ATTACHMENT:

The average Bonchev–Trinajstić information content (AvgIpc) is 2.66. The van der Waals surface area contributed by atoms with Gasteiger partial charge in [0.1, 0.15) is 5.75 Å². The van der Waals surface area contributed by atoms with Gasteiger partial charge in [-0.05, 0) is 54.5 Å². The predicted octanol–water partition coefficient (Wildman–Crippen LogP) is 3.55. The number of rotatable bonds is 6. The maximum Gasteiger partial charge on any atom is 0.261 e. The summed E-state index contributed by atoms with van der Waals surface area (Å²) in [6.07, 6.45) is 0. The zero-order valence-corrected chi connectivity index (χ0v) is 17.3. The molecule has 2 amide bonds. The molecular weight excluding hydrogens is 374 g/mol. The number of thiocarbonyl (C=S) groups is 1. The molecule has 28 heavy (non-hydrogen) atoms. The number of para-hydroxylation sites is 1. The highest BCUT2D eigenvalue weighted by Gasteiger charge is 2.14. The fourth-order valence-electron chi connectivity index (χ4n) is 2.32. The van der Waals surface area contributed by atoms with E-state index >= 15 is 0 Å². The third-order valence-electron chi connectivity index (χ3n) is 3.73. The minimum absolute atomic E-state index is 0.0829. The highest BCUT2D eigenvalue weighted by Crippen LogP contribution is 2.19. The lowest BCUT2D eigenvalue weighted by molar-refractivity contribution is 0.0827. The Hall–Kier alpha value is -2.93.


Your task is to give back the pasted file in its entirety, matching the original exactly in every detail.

The average Bonchev–Trinajstić information content (AvgIpc) is 2.66. The van der Waals surface area contributed by atoms with Gasteiger partial charge in [0.1, 0.15) is 5.75 Å². The van der Waals surface area contributed by atoms with Gasteiger partial charge in [-0.05, 0) is 54.5 Å². The predicted octanol–water partition coefficient (Wildman–Crippen LogP) is 3.55. The number of rotatable bonds is 6. The maximum Gasteiger partial charge on any atom is 0.261 e. The summed E-state index contributed by atoms with van der Waals surface area (Å²) in [6.07, 6.45) is 0. The zero-order valence-corrected chi connectivity index (χ0v) is 17.3. The molecule has 2 amide bonds. The molecular weight excluding hydrogens is 374 g/mol. The number of thiocarbonyl (C=S) groups is 1. The molecule has 28 heavy (non-hydrogen) atoms. The number of para-hydroxylation sites is 1. The highest BCUT2D eigenvalue weighted by Gasteiger charge is 2.14. The fourth-order valence-electron chi connectivity index (χ4n) is 2.32. The van der Waals surface area contributed by atoms with E-state index >= 15 is 0 Å². The third-order valence-electron chi connectivity index (χ3n) is 3.73. The minimum absolute atomic E-state index is 0.0829. The highest BCUT2D eigenvalue weighted by Crippen LogP contribution is 2.19. The lowest BCUT2D eigenvalue weighted by molar-refractivity contribution is 0.0827. The Hall–Kier alpha value is -2.93.